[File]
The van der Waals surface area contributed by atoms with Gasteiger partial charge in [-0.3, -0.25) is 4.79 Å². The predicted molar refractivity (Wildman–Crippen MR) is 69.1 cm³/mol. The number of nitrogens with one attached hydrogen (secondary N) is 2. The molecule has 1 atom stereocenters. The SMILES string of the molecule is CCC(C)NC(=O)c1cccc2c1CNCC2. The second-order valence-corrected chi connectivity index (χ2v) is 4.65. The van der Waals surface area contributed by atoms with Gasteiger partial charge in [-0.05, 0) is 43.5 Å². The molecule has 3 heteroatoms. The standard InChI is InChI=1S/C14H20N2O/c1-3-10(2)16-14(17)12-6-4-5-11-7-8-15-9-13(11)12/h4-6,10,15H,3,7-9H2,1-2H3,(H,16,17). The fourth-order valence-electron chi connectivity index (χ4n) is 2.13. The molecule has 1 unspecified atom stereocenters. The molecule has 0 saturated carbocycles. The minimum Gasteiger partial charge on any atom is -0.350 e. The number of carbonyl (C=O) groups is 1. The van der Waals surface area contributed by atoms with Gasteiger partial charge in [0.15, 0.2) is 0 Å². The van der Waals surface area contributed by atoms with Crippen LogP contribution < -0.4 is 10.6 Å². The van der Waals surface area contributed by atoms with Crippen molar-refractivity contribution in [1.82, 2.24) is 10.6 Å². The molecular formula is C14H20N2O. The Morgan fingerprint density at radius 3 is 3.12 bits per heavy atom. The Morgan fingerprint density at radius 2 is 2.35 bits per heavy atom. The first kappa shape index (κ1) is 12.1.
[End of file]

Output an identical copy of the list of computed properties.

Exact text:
The van der Waals surface area contributed by atoms with Gasteiger partial charge in [-0.3, -0.25) is 4.79 Å². The predicted molar refractivity (Wildman–Crippen MR) is 69.1 cm³/mol. The number of nitrogens with one attached hydrogen (secondary N) is 2. The molecule has 1 atom stereocenters. The SMILES string of the molecule is CCC(C)NC(=O)c1cccc2c1CNCC2. The second-order valence-corrected chi connectivity index (χ2v) is 4.65. The van der Waals surface area contributed by atoms with Gasteiger partial charge in [-0.05, 0) is 43.5 Å². The molecule has 3 heteroatoms. The standard InChI is InChI=1S/C14H20N2O/c1-3-10(2)16-14(17)12-6-4-5-11-7-8-15-9-13(11)12/h4-6,10,15H,3,7-9H2,1-2H3,(H,16,17). The fourth-order valence-electron chi connectivity index (χ4n) is 2.13. The molecule has 1 unspecified atom stereocenters. The molecule has 0 saturated carbocycles. The minimum Gasteiger partial charge on any atom is -0.350 e. The number of carbonyl (C=O) groups is 1. The van der Waals surface area contributed by atoms with Gasteiger partial charge in [0.15, 0.2) is 0 Å². The van der Waals surface area contributed by atoms with Crippen LogP contribution < -0.4 is 10.6 Å². The van der Waals surface area contributed by atoms with Crippen molar-refractivity contribution in [1.82, 2.24) is 10.6 Å². The molecular formula is C14H20N2O. The Morgan fingerprint density at radius 3 is 3.12 bits per heavy atom. The Morgan fingerprint density at radius 2 is 2.35 bits per heavy atom. The first kappa shape index (κ1) is 12.1.